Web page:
Tait Communications is one of New Zealand’s best under-the-radar business success stories and is a great example of a local tech company finding its niche and selling its wares in the international market. And, in an effort to better reflect the company’s transformation into a “world-leading solutions provider” rather than just a radio manufacturer, Designworks Wellington has given it a spiffy new visual identity, slogan and website.
Lemonade Design is by no means a newbie to the design game with several prominent clients including Eden Park, Jucy Rentals and Burger Fuel on the roster. And now the agency has turned its hand to new premium ice cream brand Holy Moly.
Early in 2010, Pernod Ricard’s Montana wines were given a bit of a design refresh, with Dow Design embracing the Marlborough mountains for the brand’s global push. It then rebranded the products sold overseas to Brancott Estate, apparently because of confusion that the wine was from the state of Montana and Marlborough was deemed to be too close to cigarette brand Marlboro. And now, after a big year of RWC sponsorship and above-the-line activity (including this TVC as part of the ‘Stay Curious’ campaign), it’s just had another label spruce up, with new packaging launched across the entire Brancott Estate range.
Fresh from an impressive Best Awards haul, its first Effie accolade, a big Kathmandu rebrand and the global launch of MahiFX, Strategy Design and Advertising has ramped up its expansion plans by bringing Wellington’s Cue Design into the fold, with the studio adding to its existing offices in Christchurch, Auckland and Sydney.
Over 700 designy folk attended the DINZ Best Awards event on Friday night at the swanky new Auckland Viaduct Events Centre. And with a record 812 entries, the highest in the 23 year history of the event, a multitude of Gold, Silver and Bronze pins were handed out, with five winners—Avanti, Wellington Airport, Fisher & Paykel’s Social Kitchen by Alt Group, Sarah Maxey and typographer Kris Sowersby, and Resn for Toyota’s Sponsafier—picking up a coveted Purple Pin.
When they’re not opening bars in Britomart, the good folk at Shine Ltd are getting themselves a bit of a reputation as one of the country’s hottest indie ad/design shops. In addition to its stellar work for Fonterra’s Mammoth and Lion’s Mac’s, it’s recently won Speight’s, Freeview and Stuff.co.nz. And where there are account wins, there are generally new staff to work on them. Enter Julian Andrews, a highly awarded and experienced creative boffin from the UK who’s just been appointed as the Auckland agency’s deputy creative director.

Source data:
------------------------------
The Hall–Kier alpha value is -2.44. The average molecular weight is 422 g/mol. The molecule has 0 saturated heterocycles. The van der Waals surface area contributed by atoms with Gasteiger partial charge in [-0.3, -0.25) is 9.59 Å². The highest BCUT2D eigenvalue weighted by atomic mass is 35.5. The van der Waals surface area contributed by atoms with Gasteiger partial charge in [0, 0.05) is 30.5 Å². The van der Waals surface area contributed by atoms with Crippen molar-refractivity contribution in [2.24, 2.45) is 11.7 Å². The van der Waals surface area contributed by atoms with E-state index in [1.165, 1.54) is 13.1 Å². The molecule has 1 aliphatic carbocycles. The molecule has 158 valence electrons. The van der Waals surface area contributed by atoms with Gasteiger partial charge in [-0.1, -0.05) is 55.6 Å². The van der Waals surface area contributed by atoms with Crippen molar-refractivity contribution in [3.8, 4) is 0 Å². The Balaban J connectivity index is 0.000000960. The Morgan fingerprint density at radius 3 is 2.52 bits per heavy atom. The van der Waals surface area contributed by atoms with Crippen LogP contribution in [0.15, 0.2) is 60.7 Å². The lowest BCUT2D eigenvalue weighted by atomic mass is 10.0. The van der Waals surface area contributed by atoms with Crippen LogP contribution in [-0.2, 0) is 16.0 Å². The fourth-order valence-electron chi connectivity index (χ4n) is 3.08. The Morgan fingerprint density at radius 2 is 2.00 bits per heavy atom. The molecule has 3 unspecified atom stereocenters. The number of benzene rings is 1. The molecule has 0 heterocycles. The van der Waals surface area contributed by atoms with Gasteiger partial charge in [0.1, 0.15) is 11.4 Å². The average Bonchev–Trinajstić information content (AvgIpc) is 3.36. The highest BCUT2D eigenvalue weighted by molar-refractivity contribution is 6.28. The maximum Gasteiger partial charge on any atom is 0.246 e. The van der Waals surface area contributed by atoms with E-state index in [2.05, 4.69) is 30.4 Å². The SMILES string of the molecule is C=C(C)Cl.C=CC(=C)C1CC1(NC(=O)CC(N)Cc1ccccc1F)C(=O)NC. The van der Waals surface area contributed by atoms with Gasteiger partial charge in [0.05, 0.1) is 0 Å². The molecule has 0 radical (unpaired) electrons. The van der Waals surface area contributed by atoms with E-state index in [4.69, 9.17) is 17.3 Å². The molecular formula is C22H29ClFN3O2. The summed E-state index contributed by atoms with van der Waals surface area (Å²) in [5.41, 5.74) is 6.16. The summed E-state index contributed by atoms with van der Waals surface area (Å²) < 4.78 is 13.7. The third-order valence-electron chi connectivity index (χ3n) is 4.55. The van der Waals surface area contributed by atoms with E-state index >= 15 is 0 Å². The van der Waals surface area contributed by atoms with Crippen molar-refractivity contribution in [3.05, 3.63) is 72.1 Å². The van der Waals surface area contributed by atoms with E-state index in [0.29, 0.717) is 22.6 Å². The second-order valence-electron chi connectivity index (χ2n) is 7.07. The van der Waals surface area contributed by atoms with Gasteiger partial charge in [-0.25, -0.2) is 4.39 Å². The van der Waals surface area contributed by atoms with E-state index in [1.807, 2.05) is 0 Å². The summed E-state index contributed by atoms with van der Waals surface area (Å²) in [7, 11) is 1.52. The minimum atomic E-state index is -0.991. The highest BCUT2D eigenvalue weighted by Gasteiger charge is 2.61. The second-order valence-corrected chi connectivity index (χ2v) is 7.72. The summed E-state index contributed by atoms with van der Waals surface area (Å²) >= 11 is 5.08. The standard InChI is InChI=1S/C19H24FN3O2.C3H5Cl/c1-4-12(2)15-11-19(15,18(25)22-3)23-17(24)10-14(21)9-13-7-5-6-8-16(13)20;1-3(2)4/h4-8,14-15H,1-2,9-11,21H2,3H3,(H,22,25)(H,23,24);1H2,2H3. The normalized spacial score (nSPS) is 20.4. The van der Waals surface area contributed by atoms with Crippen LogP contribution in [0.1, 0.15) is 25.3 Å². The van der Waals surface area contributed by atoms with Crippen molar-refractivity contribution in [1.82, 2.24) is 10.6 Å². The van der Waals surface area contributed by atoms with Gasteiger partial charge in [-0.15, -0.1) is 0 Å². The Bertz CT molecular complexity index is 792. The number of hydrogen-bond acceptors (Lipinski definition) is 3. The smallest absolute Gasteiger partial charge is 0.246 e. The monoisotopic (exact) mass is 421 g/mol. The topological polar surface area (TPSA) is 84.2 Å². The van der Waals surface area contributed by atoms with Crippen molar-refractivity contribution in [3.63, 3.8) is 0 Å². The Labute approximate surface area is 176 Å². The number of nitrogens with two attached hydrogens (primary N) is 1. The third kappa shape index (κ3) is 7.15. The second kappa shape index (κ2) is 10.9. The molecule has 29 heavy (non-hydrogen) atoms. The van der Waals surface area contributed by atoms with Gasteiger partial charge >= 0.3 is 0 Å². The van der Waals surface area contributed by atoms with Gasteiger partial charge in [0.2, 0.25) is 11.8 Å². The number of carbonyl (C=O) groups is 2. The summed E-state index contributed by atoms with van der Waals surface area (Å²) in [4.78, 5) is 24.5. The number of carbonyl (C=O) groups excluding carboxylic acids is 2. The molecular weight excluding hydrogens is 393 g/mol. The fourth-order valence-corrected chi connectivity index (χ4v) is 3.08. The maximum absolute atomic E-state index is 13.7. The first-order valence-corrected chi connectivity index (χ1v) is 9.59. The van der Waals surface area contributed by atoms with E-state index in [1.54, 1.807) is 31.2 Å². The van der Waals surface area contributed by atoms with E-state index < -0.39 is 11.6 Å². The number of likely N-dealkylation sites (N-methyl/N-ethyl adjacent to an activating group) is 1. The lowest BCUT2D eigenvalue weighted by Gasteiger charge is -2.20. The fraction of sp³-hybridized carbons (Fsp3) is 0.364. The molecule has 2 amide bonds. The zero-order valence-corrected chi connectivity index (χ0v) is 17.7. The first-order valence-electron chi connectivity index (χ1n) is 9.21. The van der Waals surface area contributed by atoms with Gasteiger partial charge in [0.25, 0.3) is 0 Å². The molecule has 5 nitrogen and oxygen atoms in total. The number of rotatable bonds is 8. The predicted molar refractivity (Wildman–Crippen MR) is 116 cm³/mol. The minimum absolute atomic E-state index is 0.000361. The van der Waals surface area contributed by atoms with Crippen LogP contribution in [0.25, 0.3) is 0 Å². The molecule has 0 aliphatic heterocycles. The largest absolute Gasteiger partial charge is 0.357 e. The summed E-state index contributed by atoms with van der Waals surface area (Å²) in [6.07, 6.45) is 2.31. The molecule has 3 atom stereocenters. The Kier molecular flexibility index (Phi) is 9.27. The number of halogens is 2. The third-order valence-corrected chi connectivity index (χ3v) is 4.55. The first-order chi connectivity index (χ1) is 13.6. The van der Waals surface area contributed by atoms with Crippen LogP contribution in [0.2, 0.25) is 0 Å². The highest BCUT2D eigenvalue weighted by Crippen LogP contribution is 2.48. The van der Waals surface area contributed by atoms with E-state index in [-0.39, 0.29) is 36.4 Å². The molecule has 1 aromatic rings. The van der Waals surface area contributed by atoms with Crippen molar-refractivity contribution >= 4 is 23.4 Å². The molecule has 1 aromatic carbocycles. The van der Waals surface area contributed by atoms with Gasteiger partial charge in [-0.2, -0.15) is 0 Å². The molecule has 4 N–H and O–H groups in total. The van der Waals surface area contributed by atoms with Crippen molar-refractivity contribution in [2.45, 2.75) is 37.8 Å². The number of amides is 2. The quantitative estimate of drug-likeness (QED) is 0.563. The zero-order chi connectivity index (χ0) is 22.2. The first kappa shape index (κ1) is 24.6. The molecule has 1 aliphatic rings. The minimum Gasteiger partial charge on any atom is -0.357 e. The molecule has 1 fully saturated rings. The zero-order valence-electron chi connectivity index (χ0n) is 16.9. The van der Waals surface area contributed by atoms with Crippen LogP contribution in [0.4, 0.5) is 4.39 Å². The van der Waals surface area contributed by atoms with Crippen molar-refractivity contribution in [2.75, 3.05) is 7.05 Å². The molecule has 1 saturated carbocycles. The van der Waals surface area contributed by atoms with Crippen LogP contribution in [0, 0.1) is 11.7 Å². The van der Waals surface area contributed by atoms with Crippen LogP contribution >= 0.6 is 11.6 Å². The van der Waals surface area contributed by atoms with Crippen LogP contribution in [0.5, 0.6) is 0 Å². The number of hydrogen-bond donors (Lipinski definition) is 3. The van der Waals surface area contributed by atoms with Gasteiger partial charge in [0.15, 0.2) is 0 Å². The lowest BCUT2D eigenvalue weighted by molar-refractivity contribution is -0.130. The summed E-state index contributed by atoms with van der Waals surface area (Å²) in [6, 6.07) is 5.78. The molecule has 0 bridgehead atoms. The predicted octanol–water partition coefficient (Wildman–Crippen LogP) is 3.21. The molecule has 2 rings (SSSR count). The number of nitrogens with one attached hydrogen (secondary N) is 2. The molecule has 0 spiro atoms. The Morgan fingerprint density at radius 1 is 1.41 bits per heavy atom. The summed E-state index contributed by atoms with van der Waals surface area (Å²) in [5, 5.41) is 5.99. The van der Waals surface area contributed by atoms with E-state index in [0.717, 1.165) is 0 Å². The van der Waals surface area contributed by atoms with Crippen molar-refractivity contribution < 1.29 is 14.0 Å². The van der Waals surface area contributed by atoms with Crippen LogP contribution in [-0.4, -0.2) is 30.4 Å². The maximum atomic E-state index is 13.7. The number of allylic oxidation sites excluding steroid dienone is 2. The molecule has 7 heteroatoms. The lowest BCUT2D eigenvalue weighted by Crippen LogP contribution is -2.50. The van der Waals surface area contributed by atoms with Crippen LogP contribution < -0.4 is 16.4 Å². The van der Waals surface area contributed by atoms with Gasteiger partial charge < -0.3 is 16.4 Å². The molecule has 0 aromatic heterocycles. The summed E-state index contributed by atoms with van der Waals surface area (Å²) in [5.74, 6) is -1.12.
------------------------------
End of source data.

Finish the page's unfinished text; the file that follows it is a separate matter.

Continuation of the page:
In May this year Mike Mizrahi, one half of the world-class, New Zealand-based event and production company, Inside Out Productions, presented an inspirational show reel of contemporary brand engagement to a packed marketing fraternity house at Orams Marine. And, due to popular demand, the CAANZ Marcomms Leadership Group has brought him back for a breakfast event at the Northern Club where he will enlighten those present about his experiences as a judge on the design jury at the Cannes Lions International Festival of Creativity.
Local brand and marketing company Tuskany Agency last week unveiled its new vision and strategy for downtown Tauranga, including a new logo (which at first glance seems reminisce of the Microsoft logo) and the positioning statement: “Locals. Love it!”. But when it comes to the actual logo and slogan itself —as seems to be the inevitable case in almost every brand redesign— not everyone actually loves it.
Last year Alt Group sent out chocolate keyboards as Christmas gifts for its clients. Pffff, chocolate keyboards, Whittaker’s probably said, because at the time it was in the middle of a lengthy mission to create the world’s first ‘chocolate website’.
It was a time when Vanilla Ice was cool, Windows 3.0 was released and Tim Berners-Lee came up with a little thing called HTML. But 1990 also saw the birth of a company in Wellington called BNA design. Fast forward through an impressive client list that has included the likes of Telecom, Solid Energy, Formway, National Bank, NZTE and Yellow Pages, add in a rather scientific name change, and you get to the auspicious milestone of design agency DNA’s 21st birthday. To mark the occasion, DNA showed this video to clients and staff at its recent 21st parties in Auckland and Wellington. And having partied with the DNA folks at the Auckland bash, we felt the rest of you might want to have a gander at the entertaining documentation of the DNA story as well.
New Zealand’s territorial waters are 15 times larger than our land mass, but just 0.3 percent of that area is fully protected in marine reserves, compared to around 20 percent of our land with equivalent status. And as part of a campaign to change this unbalanced attitude and eventually get 30 percent of our waters signed up as marine reserves, the WWF and its agency partner Ocean Design have enlisted some of the country’s leading creative minds to share their views on what New Zealand’s seas mean to them. And it’s asking Kiwis to do the same.
We have to mobilise the New Zealand design community around the relief and rebuild efforts in Christchurch. This means we have to coordinate our own meaningful industry response. We have an important role to play in assisting both now and throughout the rebuilding of a shattered city. And I think this can work at two levels.
Creative Review magazine called David Carson “the most famous graphic designer on the planet” and “art director of the era”; his first book The End of Print, is the top selling graphic design book of all time, selling over 200,000 copies; and he and his work have been featured in over 180 magazine and newspaper articles around the world, including a feature in Newsweek magazine and a front page article in the New York Times. Well, Kiwi design lovers rejoice, for you will be able to bask in his reflected glow when he conducts seminars Auckland and Wellington in February.